ASK THE AGENT: How I Get Clients
“How do you get most of your clients?”
As you know, I’m in a “building” phase of this agenting gig, actively looking for clients. It’s been about three months and I’ve brought 16 writers into the agency. I thought you might find it interesting to know how I got each one.
Obviously a great deal of my time is spent culling through queries and searching for that one special book. But percentage-wise, only about a third of my business (so far) has come in over the transom. The rest came through referrals from people I know in the business.
Here’s a rundown so far:
Client #1: This is the first project I sold, a two-book deal on a women’s self-help project. She queried my colleague Greg Johnson and he passed it on to me. So it was over the transom.
Client #2: A novelist referred to Greg by another author we know.
Client #3: A non-fiction author and friend of mine. She wanted to make the transition to being a fiction writer and she decided I was the one to shepherd her through that process. She’s working on her first novel.
Client #4: A children’s Bible project, which I normally wouldn’t represent. But this came in over the transom and I really liked it.
Client #5: Someone my colleague Greg has been in touch with for quite awhile, but the time was never right for representation. His client list is full, so… lucky me! This is a series encompassing both fiction and non-fiction for teens.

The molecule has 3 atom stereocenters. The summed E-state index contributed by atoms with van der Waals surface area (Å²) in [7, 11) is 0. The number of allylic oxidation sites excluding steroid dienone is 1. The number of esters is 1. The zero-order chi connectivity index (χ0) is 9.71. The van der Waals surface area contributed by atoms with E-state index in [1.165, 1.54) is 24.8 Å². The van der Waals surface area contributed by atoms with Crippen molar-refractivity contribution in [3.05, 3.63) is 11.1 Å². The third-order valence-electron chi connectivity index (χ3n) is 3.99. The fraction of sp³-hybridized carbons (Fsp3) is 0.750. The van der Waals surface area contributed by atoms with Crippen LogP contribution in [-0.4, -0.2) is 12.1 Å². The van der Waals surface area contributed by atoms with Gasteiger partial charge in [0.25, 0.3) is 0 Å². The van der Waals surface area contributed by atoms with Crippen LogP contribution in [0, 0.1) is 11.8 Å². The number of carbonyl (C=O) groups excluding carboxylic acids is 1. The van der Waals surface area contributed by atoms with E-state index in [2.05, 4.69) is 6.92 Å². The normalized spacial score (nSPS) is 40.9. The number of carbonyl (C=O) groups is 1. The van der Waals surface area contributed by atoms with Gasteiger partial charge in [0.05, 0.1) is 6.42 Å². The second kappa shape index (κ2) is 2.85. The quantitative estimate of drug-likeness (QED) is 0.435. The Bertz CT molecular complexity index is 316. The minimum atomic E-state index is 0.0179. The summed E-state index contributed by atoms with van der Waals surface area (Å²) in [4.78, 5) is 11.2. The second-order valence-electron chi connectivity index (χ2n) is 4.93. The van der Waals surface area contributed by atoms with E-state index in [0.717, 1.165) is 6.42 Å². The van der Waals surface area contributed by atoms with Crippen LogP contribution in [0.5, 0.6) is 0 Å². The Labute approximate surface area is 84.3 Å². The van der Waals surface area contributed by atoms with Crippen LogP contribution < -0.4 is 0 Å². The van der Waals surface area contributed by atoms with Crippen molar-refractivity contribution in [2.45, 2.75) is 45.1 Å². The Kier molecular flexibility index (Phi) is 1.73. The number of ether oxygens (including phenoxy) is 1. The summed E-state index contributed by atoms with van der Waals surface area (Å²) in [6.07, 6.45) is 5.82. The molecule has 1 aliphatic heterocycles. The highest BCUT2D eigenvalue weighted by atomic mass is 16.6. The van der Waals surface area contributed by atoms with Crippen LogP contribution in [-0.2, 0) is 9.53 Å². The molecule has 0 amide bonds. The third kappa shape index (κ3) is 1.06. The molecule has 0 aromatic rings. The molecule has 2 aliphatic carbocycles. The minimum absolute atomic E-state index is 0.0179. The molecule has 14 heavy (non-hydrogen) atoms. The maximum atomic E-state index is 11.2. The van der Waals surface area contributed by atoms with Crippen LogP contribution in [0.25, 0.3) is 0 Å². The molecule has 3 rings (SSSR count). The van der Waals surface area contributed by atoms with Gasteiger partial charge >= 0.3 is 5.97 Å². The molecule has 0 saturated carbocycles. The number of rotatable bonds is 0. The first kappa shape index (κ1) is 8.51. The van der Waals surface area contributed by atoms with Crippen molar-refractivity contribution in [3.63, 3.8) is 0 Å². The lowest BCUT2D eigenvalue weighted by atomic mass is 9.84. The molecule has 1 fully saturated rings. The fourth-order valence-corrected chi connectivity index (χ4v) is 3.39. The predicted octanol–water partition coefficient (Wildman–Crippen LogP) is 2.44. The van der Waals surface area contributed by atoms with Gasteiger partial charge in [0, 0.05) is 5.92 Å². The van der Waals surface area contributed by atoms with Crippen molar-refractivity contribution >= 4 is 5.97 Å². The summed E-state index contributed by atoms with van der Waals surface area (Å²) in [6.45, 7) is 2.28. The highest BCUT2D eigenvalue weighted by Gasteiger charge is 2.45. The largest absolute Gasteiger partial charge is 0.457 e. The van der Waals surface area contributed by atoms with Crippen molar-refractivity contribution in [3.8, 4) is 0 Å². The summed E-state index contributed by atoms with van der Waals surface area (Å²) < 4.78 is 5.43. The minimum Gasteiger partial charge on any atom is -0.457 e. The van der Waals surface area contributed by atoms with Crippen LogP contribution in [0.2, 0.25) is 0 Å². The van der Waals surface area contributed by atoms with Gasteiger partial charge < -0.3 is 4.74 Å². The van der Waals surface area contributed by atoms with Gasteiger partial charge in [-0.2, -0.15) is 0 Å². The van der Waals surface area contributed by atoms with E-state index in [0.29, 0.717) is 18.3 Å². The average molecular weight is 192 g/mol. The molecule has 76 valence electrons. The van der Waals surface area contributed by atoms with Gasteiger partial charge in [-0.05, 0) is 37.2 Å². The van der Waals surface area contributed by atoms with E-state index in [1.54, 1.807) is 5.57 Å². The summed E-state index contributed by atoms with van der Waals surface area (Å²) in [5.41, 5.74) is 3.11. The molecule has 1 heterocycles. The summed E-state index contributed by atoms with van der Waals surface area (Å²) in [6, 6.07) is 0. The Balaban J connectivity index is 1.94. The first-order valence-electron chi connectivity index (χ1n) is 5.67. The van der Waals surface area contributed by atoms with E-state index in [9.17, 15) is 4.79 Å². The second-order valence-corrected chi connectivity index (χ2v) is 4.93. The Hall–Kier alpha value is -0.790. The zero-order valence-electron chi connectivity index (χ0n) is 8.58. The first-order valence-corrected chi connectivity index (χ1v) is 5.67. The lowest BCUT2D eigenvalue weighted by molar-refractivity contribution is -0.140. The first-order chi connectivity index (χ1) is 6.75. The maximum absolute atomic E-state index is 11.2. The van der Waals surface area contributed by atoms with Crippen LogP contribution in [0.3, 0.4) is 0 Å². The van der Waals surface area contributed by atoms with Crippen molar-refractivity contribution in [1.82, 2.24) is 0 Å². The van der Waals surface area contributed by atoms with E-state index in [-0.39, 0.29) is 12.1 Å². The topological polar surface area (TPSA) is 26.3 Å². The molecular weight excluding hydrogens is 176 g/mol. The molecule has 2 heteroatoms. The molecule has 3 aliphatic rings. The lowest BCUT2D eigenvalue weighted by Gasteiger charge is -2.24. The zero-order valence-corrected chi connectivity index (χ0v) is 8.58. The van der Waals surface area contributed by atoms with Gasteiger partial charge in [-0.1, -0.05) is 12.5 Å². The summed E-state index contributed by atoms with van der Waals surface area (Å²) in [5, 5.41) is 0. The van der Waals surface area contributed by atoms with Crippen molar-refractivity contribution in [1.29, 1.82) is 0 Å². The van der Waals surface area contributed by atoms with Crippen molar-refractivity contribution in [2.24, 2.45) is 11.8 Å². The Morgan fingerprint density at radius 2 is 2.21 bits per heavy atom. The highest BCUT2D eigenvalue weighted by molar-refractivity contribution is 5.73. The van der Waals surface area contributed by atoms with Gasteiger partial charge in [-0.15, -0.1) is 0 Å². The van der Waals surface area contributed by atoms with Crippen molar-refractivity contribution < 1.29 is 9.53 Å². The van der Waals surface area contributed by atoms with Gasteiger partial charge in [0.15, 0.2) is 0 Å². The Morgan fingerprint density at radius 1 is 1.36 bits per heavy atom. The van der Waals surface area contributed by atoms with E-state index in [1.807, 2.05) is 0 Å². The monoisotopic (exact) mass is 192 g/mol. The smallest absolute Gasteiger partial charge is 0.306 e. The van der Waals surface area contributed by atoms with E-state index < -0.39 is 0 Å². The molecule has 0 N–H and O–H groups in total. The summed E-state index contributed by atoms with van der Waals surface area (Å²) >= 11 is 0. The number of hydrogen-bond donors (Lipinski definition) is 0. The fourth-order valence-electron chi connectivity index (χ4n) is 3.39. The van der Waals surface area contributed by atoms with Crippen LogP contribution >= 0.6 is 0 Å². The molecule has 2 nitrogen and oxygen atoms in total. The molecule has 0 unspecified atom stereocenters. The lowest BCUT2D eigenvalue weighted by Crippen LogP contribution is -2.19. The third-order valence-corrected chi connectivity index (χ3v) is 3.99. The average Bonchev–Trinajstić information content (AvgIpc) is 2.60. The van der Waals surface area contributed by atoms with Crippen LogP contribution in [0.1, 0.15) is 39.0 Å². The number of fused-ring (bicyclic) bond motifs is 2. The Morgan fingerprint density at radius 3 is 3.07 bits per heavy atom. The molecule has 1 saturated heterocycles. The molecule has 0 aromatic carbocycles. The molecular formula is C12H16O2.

Client #6: A doctor who was referred to Greg by a longstanding client of his.
Client #7: A novelist I met years ago. She queried me and I remembered her work.
Client #8: A query came in over the transom for this guy’s book and the title was so attention-grabbing as to be almost shocking. The proposal lived up to the title so I had to sign him.
Client #9: This lady queried me with a super unusual and attention-getting tagline in the “subject” line of the email. I was intrigued and called her. We hit it off and I think she has a good chance of selling her book.
Clients #10, #11 and #12: Novelists referred to me by friends of mine.
Client #13: A radio personality who queried Greg over the transom.
Client #14: A wonderful writer I’d seen in a magazine and thought was brilliant. I tracked her down, began reading her blog, an opened up communication with her. After about two months, I was convinced she has a good long-term potential as a book author so I signed her.
Clients #15 and #16, not signed yet but will be soon: People I’ve known for quite awhile and been familiar with their writing. Currently working to polish their proposals and manuscripts.
To tally it up…
(5) projects over the transom (31%)
(10) from referrals or other personal association (63%)
(1) that I pursued myself (6%)
So, what can we learn from this little exercise? Anyone?
>What can we learn from this little exercise?
Develop a unique slant. Craft an irresistible query. Airdrop chocolate over your back fence.
>Thanks for this post, Rachelle. I’ve never seen this type of information shared before. Guess I’ll just have to cough up a grand and head to the Ridgecrest conference to establish a few more relationships.
>Just curious…What effect do you think the internet/email and its accessibility and pronto delivery have had on the number and quality of queries and writers’ expectations for speedy replies?
And, since I’m also vertically-challenged, I’m with Katy…
>Thanks for a wonderful brainstorming time today. I know your time is precious and our time together meant so much to me. Your wisdom and our friendship make my life brighter.